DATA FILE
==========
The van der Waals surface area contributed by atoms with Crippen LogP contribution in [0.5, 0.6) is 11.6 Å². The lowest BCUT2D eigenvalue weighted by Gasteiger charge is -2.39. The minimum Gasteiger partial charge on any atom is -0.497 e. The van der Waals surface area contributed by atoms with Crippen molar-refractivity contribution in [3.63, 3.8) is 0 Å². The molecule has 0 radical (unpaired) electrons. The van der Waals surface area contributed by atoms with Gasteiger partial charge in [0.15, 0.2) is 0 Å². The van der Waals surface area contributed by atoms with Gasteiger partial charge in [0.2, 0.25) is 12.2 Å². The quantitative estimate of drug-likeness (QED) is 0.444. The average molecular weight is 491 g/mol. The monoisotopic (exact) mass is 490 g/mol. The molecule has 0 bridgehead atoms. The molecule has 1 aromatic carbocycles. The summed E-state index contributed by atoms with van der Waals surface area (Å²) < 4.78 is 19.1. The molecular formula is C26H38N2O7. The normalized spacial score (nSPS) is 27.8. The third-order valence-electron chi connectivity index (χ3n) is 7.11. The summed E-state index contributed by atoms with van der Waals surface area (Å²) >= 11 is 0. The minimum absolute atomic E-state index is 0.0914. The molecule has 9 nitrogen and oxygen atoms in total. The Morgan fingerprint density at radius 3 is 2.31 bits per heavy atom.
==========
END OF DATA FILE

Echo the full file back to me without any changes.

The van der Waals surface area contributed by atoms with Crippen LogP contribution in [0.5, 0.6) is 11.6 Å². The lowest BCUT2D eigenvalue weighted by Gasteiger charge is -2.39. The minimum Gasteiger partial charge on any atom is -0.497 e. The van der Waals surface area contributed by atoms with Crippen molar-refractivity contribution in [3.63, 3.8) is 0 Å². The molecule has 0 radical (unpaired) electrons. The van der Waals surface area contributed by atoms with Gasteiger partial charge in [0.15, 0.2) is 0 Å². The van der Waals surface area contributed by atoms with Gasteiger partial charge in [0.2, 0.25) is 12.2 Å². The quantitative estimate of drug-likeness (QED) is 0.444. The average molecular weight is 491 g/mol. The monoisotopic (exact) mass is 490 g/mol. The molecule has 0 bridgehead atoms. The molecule has 1 aromatic carbocycles. The summed E-state index contributed by atoms with van der Waals surface area (Å²) < 4.78 is 19.1. The molecular formula is C26H38N2O7. The normalized spacial score (nSPS) is 27.8. The third-order valence-electron chi connectivity index (χ3n) is 7.11. The summed E-state index contributed by atoms with van der Waals surface area (Å²) >= 11 is 0. The minimum absolute atomic E-state index is 0.0914. The molecule has 9 nitrogen and oxygen atoms in total. The Morgan fingerprint density at radius 3 is 2.31 bits per heavy atom.